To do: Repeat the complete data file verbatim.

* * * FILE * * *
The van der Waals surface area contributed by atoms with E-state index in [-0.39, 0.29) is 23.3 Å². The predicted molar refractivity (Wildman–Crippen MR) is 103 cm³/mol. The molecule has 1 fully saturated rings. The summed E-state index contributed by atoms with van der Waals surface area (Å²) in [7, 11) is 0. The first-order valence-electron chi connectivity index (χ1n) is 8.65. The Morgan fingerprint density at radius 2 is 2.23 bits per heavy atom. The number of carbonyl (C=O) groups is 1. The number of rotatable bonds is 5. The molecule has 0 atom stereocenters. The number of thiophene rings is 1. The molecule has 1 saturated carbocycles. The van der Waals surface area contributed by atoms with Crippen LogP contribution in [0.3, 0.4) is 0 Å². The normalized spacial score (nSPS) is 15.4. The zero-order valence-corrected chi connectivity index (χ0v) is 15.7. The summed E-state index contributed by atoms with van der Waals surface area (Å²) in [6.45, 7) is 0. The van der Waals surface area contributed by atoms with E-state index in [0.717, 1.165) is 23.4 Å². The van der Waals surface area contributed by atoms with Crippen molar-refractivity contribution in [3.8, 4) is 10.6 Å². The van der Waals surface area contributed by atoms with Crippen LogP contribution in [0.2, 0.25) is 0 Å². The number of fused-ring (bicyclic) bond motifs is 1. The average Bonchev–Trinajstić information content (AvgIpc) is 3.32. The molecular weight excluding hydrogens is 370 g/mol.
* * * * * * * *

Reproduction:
The van der Waals surface area contributed by atoms with E-state index in [-0.39, 0.29) is 23.3 Å². The predicted molar refractivity (Wildman–Crippen MR) is 103 cm³/mol. The molecule has 1 fully saturated rings. The summed E-state index contributed by atoms with van der Waals surface area (Å²) in [7, 11) is 0. The first-order valence-electron chi connectivity index (χ1n) is 8.65. The Morgan fingerprint density at radius 2 is 2.23 bits per heavy atom. The number of carbonyl (C=O) groups is 1. The number of rotatable bonds is 5. The molecule has 0 atom stereocenters. The number of thiophene rings is 1. The molecule has 1 saturated carbocycles. The van der Waals surface area contributed by atoms with Crippen LogP contribution in [0.3, 0.4) is 0 Å². The normalized spacial score (nSPS) is 15.4. The zero-order valence-corrected chi connectivity index (χ0v) is 15.7. The summed E-state index contributed by atoms with van der Waals surface area (Å²) in [6.45, 7) is 0. The van der Waals surface area contributed by atoms with E-state index in [0.717, 1.165) is 23.4 Å². The van der Waals surface area contributed by atoms with Crippen molar-refractivity contribution in [3.8, 4) is 10.6 Å². The van der Waals surface area contributed by atoms with Crippen LogP contribution in [0.2, 0.25) is 0 Å². The number of fused-ring (bicyclic) bond motifs is 1. The average Bonchev–Trinajstić information content (AvgIpc) is 3.32. The molecular weight excluding hydrogens is 370 g/mol.